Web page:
Q&A: Pip Nicholson – “We like to think of this course as something that is contributing to the public good.”
In our Q&A, Professor Pip Nicholson*, Dean of the Melbourne Law School at The University of Melbourne, explains the rationale for launching a new leadership and management course for mid-career lawyers and tells us why she thinks a law degree is so valuable.
The Melbourne Law School will launch a new Specialist Certificate in Legal Leadership** in August. What is the objective of the new offering?
The course is aimed at enhancing the leadership and management skills of mid-career lawyers – those in law firms, in-house, working with government and across the legal sector.
What will the course cover and why is it needed?
The first subject is Management for Professionals, which will be taught by Joel Barolsky, a highly respected law firm consultant and Senior Fellow at The University of Melbourne. I worked closely with Joel in the development of a specialised pathway in legal leadership. Joel was inspiring to work with, bringing great insight to the challenges of training the next generation of legal practitioners, wherever they work.
Joel has consulted to many law firms and argues that the level of investment in developing general leadership skills is low, relative to other sectors, and it’s often offered only close upon promotion to leadership roles. So the investment is not only slight, but perhaps a little too late. It’s true that the very well-resourced firms invest more and earlier in legal leadership, but sometimes the investment may be used as a tool to reduce attrition. This new course is a way for firms to reduce attrition while also upskilling mid-career lawyers in a range of soft and structural skills of relevance across the legal sector.
The second subject is Legal Leadership Essentials, which will be taught by Anthony Kearns. Also a Senior Fellow at the university, he’s based at Lander & Rogers and has also taught legal leadership extensively, including with the Harvard Centre on the Legal Profession.
Why do you think there has been this lack of investment in legal leadership within the profession?
I’d rather describe it as being an uneven investment. Well-resourced firms have increasingly put money into such initiatives, but it is often built in-house and this is an opportunity to establish a benchmark for what good legal leadership training looks like.
There’s a range of factors explaining why the investment might be seen as uneven and less than in other equivalent industries. One is that lawyers are valued for their technical expertise, so there is a considerable investment by firms and partners working with more junior members of their organisations to hone and enhance their technical expertise. We don’t want to see that diminished in any way. We offer a complementary program that could set someone up to thrive because they are technically expert and a good leader or manager.
In the past decade, clearly the legal sector have been interested in developing a range of complementary skills such as leadership, communication, project management and economic management, and we’re just offering a way for that sort of training to be established with rigour. We hope to attract a group of highly motivated young professionals who really want to learn about these skills and issues, but with each other. The idea of creating peer networks is bedrock to this program.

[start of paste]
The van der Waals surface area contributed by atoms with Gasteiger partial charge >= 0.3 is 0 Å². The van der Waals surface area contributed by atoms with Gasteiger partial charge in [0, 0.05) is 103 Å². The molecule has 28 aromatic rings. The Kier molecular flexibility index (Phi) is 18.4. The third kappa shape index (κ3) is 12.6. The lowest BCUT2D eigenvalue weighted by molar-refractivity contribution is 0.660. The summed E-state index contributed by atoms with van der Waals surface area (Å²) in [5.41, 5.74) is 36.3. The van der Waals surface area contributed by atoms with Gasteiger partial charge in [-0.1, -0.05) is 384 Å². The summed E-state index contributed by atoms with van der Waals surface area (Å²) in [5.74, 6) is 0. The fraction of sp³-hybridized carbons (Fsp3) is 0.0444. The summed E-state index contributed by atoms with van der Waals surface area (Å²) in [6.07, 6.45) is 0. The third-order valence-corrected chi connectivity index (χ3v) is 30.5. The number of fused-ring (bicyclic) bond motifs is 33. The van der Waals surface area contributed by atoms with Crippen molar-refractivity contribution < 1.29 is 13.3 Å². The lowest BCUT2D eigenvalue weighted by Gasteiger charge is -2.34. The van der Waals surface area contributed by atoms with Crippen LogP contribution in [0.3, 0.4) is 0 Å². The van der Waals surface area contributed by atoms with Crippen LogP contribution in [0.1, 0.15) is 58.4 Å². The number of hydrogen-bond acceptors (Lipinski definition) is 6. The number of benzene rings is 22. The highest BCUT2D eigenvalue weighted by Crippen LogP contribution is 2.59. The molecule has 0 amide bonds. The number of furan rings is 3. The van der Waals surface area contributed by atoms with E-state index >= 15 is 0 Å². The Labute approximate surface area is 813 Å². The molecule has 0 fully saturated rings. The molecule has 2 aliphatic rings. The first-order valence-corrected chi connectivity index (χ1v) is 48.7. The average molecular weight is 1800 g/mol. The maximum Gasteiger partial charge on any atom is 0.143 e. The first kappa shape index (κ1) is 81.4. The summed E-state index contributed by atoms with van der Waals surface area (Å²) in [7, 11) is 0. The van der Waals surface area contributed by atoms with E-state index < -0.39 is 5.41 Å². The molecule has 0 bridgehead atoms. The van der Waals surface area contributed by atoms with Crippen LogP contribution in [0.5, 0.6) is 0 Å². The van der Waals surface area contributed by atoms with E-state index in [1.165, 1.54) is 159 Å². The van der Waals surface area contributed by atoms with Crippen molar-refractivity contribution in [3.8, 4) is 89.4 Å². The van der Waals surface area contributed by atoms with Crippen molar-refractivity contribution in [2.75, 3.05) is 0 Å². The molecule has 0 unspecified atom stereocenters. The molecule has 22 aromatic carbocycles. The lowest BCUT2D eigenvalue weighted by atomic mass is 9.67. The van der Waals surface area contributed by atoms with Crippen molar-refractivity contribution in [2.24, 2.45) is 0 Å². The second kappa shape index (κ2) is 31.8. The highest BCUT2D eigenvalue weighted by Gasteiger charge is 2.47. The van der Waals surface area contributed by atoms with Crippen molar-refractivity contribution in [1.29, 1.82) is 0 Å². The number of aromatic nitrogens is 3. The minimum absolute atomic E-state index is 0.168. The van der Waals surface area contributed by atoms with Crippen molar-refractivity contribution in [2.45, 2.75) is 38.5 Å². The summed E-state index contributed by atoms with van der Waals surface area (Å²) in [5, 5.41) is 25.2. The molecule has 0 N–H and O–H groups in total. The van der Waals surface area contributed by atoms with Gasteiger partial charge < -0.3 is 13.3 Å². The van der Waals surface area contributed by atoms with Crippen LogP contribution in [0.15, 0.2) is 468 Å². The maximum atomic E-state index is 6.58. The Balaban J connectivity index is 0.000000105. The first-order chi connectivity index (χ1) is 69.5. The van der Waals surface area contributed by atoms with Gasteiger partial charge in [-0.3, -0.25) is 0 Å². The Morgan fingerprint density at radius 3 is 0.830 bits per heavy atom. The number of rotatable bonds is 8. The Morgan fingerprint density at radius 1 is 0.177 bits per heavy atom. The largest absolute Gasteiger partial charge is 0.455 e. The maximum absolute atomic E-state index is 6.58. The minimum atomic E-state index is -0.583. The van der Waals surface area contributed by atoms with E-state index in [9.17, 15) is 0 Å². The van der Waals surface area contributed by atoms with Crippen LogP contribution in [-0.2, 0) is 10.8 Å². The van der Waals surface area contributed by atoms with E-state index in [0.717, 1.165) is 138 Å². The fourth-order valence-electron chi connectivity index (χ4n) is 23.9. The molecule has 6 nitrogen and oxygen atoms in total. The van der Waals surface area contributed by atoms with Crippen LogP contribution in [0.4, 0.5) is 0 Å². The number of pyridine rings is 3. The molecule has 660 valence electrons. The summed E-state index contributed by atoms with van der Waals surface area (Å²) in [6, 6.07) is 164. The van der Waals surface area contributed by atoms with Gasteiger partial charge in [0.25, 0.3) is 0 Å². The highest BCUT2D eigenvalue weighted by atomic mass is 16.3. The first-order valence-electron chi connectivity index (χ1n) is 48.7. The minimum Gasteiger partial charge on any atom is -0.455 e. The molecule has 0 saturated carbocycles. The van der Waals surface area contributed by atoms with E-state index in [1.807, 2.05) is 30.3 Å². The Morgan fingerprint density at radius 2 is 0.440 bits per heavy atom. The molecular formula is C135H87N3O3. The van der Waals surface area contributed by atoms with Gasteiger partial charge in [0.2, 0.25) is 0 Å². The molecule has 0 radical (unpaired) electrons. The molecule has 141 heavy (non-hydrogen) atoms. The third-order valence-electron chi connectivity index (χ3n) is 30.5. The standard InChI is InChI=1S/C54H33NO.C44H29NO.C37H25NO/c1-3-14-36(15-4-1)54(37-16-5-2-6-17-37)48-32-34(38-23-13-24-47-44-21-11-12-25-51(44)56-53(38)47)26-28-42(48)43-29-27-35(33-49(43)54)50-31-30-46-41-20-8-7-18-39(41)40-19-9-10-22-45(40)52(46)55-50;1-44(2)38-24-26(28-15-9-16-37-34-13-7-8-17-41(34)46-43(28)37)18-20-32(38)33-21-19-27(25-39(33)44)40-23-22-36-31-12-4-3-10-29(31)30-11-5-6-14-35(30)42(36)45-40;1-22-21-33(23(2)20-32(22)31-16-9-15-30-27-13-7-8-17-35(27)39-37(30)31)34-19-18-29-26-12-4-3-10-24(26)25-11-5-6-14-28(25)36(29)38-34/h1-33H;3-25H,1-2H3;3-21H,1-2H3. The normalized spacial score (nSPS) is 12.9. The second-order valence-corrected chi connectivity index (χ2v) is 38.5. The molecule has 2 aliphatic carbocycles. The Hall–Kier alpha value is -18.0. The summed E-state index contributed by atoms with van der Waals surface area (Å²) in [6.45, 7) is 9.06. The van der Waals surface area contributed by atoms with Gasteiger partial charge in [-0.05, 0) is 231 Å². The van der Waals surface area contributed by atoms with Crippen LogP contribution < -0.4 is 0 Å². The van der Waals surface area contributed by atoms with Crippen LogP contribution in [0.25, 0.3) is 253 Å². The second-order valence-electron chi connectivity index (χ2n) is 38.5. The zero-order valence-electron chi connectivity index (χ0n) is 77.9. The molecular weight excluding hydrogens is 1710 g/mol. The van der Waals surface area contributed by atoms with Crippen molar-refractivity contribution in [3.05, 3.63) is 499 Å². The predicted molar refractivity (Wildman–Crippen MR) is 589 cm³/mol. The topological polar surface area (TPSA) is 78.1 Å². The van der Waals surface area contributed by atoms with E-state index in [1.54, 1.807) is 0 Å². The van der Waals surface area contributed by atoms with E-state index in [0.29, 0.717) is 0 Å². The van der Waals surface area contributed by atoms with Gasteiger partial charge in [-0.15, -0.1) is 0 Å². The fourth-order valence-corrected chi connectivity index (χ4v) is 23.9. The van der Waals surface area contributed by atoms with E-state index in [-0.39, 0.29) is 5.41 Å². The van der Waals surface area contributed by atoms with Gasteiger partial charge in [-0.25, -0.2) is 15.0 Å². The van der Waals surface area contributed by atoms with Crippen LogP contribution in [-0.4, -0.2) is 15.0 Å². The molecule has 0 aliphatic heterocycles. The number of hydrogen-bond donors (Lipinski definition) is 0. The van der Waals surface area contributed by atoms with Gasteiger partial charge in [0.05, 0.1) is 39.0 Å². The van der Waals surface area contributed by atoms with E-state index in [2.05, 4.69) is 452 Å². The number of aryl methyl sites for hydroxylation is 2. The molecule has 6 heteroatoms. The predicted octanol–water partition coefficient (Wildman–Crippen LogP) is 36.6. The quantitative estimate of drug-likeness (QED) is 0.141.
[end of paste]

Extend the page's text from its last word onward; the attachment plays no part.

You mentioned that greater legal leadership training could help cut attrition within firms, and presumably it may also assist with communication and management skills. What other benefits could it deliver?
Over the longer term, technical competency will be assumed as inherent in all employees, but we may see a different type of leadership emerge. Some employees may demonstrate leadership potential earlier than others and be able to be dual tracked, as a lawyer and a leader.
Creating a young working cohort who can engage in the strategic choices that firms are having to make over the medium to longer term is a good investment. I can see a cohort that can come informed to the table and be in discussions with partnership, or indeed be included in discussions by sectoral, leaders whether in-house, in government or in new law, about the future of the workplace and the future of the firm and the legal sector. That’s a real asset.
We like to think of this course as something that is contributing to a public good around enhancing the capacity of our young to mid-career lawyers to be fully engaged in what their legal future will look like and what the practice of law will look like.
How crucial is the course and others of its ilk around the world in terms of their capacity to create networking opportunities for younger lawyers?
It’s invaluable for an intellectual stretch to look at these leadership issues from other people’s points of view, including people based across the globe. Through our course, we will have lawyers working in firms sitting beside lawyers working in-house, who will be sitting beside lawyers who will be working in government or the not-for-profit sector. They are invaluable networks and there’s a real social and peer-to-peer networking dividend that is created by bringing people together. On that, however, the course will be taught virtually in 2021 as a result of COVID-19. That’s foist upon us this year because of the pandemic, but in 2022 all going well we’d expect to offer both a face-to-face and a virtual offering.
Are there long-term plans to expand the Specialist Certificate in Legal Leadership course?
We have plans for additional subjects so students can complete a Diploma and a Masters, the latter taught in conjunction with the Melbourne Business School.
You are a highly experienced international leader in your own right. What is good leadership?
I’d say, having weathered the past 14 months of constant unstoppable change, that the single greatest hallmark of a good leader is being steadfast in the face of tumult. Being adaptable is crucial, too. We can all adapt – we just have to be prepared to adapt.
Regardless of the sector, in Australia at this time we have seen extraordinary adaptation, which reflects well on leadership.
What else? ‘Strong’ is a very gendered word, but ‘unflappable’ and ‘strategic’ are certainly important qualities for leaders, and I do think there’s an incredible role for emotional intelligence when you’re in a period that’s causing so many people so much pain.
Leadership roles within the university sector must have been especially fraught given the impact that COVID-19 has had on higher education.
I share that assessment, but we need to keep things in perspective. Leaders and workers in the health sector have faced much bigger challenges, on a daily basis.
Nevertheless, I say with extraordinary pride that Melbourne Law School, which once insisted on every student coming in and being taught face to face, was within two weeks able to move fully online during the pandemic, and has since that time been continually honing how we teach face to face and virtually. We are also exploring how we build community among students who cannot be with us physically.